‘It is confused’: Pakistan SC panel raps govt for not banning terror groups | world-news | Hindustan Times
Today in New Delhi, India
Nov 21, 2017-Tuesday
-°C
New Delhi
  • Humidity
    -
  • Wind
    -

‘It is confused’: Pakistan SC panel raps govt for not banning terror groups

An inquiry commission set up by Pakistan’s Supreme Court has accused interior minister Chaudhry Nisar Ali Khan of meeting the head of three proscribed groups.

world Updated: Dec 17, 2016 01:40 IST
HT Correspondent
File photo of Pakistan’s interior minister Chaudhry Nisar Ali Khan, who has been accused of meeting the head of three banned groups by an inquiry commission set up by the Supreme Court.
File photo of Pakistan’s interior minister Chaudhry Nisar Ali Khan, who has been accused of meeting the head of three banned groups by an inquiry commission set up by the Supreme Court.(Reuters)

An inquiry commission set up by Pakistan’s Supreme Court has criticised the government for failing to ban terror groups and accused interior minister Chaudhry Nisar Ali Khan of meeting a cleric who heads three proscribed groups and conceding to his demands.

In a scathing indictment of efforts by the government and Khan to counter terror groups, the commission said the interior minister had “displayed little sense of ministerial responsibility” and “inexplicably delayed in proscribing terrorist organisations”.

The panel comprising Supreme Court judge Qazi Faez Isa, set up to probe a suicide attack at Quetta’s Civil Hospital on August 8 that killed 74 people, said in its report that Khan had denied his meeting with Muhammad Ahmed Ludhianvi – the head of the banned Sipah-e-Sahaba Pakistan, Millat-e-Islamia Pakistan and Ahle Sunnat Wal Jamaat – even though it was widely reported by the media with photographs.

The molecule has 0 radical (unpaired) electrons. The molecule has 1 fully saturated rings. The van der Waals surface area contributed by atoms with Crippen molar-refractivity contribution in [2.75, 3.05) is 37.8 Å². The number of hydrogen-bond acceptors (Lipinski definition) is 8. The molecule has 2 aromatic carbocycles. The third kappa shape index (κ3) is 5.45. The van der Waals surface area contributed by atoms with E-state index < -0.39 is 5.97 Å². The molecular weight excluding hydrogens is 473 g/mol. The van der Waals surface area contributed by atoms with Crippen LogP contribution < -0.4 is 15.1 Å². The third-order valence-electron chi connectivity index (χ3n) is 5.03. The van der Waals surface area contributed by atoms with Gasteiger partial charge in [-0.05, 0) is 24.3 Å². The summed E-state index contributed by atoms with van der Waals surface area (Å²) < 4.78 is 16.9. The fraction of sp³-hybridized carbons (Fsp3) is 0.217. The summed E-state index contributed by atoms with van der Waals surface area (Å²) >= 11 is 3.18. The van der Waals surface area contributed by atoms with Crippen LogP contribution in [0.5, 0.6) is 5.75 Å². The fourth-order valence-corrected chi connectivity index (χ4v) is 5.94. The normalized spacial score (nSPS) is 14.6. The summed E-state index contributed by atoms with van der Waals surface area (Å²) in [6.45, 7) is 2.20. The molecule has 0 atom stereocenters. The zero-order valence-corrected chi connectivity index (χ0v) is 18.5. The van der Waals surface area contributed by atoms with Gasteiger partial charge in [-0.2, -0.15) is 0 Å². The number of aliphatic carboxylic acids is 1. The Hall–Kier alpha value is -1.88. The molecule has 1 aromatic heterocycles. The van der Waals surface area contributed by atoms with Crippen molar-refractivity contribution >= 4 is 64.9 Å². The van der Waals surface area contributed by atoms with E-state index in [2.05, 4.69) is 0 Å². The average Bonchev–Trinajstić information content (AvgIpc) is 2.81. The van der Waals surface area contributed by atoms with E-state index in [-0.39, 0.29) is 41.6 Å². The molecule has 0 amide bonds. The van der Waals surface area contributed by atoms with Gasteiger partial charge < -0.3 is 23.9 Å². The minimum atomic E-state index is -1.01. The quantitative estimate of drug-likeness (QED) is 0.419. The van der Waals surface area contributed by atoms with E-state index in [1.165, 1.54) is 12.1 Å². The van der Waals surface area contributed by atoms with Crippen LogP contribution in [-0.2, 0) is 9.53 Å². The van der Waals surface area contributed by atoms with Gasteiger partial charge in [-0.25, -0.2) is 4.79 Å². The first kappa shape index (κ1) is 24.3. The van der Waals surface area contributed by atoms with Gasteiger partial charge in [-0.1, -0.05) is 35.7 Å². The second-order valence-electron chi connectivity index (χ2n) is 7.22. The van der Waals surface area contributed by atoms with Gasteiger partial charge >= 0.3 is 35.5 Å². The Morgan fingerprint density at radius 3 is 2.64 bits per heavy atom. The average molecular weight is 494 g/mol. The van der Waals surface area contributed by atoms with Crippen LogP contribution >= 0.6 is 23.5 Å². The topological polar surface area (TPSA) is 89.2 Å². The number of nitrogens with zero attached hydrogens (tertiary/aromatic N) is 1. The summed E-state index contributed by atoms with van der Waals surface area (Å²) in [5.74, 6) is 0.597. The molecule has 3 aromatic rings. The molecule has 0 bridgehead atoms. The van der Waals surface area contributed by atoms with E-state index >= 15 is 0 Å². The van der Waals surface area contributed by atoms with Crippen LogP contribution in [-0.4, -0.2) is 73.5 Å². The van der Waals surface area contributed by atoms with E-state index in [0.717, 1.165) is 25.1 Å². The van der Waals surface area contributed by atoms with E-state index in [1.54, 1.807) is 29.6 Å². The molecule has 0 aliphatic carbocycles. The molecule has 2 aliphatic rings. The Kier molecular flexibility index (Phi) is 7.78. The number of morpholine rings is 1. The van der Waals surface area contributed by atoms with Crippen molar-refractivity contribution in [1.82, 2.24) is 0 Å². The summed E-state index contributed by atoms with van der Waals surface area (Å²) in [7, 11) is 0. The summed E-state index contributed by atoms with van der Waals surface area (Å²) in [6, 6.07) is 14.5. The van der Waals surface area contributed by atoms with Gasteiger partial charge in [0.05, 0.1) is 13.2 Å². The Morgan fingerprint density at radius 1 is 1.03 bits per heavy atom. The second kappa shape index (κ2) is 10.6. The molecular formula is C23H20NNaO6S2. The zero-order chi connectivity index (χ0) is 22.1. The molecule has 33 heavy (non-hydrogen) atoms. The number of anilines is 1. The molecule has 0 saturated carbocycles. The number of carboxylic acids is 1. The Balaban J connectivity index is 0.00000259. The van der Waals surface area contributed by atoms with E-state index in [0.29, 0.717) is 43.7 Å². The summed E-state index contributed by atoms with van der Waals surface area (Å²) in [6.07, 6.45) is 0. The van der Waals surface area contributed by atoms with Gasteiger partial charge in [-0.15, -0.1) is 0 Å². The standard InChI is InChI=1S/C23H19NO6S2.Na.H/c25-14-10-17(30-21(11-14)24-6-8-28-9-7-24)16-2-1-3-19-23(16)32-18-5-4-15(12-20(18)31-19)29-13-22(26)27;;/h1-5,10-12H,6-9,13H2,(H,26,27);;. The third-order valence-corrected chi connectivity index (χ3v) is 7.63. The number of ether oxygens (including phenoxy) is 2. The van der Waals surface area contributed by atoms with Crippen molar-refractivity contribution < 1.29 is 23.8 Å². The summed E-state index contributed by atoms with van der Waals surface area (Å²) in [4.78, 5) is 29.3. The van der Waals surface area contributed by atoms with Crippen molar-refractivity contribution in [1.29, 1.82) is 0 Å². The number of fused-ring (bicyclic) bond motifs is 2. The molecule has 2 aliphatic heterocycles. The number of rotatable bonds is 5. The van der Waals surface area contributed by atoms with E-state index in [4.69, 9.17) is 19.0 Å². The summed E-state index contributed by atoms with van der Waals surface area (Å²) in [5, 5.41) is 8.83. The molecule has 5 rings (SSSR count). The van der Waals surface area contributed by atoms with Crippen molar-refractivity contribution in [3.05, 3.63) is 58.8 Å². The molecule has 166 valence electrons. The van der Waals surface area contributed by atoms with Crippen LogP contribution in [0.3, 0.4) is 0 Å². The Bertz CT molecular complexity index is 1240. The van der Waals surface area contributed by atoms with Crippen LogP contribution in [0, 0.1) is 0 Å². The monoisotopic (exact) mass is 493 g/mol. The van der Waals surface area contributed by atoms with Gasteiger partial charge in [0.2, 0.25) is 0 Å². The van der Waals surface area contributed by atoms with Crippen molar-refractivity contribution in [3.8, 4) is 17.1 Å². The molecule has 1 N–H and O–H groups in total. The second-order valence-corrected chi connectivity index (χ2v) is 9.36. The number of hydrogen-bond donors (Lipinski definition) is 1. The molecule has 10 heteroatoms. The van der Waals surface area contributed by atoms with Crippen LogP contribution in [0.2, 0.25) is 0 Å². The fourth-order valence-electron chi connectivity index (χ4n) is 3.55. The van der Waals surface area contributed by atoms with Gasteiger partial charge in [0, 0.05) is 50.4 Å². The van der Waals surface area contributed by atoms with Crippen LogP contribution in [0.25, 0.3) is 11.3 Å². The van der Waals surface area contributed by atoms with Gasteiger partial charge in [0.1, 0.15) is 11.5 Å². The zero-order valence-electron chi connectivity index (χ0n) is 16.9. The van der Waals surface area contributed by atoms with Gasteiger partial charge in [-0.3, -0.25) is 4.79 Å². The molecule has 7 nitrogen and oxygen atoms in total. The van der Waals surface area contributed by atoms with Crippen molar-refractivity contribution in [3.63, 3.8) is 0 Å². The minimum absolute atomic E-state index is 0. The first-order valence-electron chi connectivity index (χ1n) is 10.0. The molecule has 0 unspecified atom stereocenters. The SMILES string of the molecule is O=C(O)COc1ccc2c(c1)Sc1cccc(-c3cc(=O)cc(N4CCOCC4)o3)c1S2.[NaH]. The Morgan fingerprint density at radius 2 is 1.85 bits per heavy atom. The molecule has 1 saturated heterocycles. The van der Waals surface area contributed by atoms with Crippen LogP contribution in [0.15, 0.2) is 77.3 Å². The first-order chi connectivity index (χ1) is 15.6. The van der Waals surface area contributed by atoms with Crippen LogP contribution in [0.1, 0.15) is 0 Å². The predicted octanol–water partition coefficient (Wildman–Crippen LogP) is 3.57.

Highlights
  • An inquiry commission set up by Pakistan’s Supreme Court has criticised the government for failing to ban terror groups
  • It accused interior minister Chaudhry Nisar Ali Khan of meeting a cleric who heads three proscribed groups
  • The commission also said the government should enforce the Anti-Terrorism Act and terrorist groups must be proscribed and not allowed to hold meetings

Khan met Ludhianvi at the Punjab House – an official guesthouse of Punjab province – in Islamabad on October 21 to listen to the cleric’s demands. According to media reports, Khan conceded several of these demands, such as issuing national ID cards to leaders of the banned groups.

The report, posted on the Supreme Court’s website, pointed out that Ludhianvi was named as the head of the groups by the interior ministry’s “list of proscribed organisations”.

The commission also accused Khan of convening only one meeting of the executive committee of the National Counter-Terrorism Authority in more than three-and-a-half years, violating the decisions of NACTA and having “not proscribed a well-known terrorist organisation”.

“The Ministry of Interior is without clear leadership and direction; consequently, it is confused about its role in combating terrorism. The Ministry’s National Security Internal Policy is not being implemented,” the report said.

The National Action Plan, which Pakistan framed to counter terrorism after some 150 people were killed in a Taliban attack on an army-run school in Peshawar in December 2014, was “not a plan in any structured or meaningful way, nor has its goals been accordingly monitored or implemented”, the report added.

“Proscribed organisations continue their illegal activities and new terrorist organisations are proscribed after long delays. Some terrorist organisations have still not been proscribed or prosecuted, even when their statements acknowledging terrorist attacks are broadcasted and printed,” it said.

The commission also said the government should enforce the Anti-Terrorism Act and terrorist groups must be proscribed and not allowed to hold meetings.

The report was largely devoted to the need for action against the Jamaat ul Ahrar and Lashkar-e-Jhangvi al-Almi, which were linked to the attack on Quetta’s Civil Hospital, but a number of anti-India groups active in Pakistan – such as the Jamaat-ud-Dawah – have not been banned by authorities.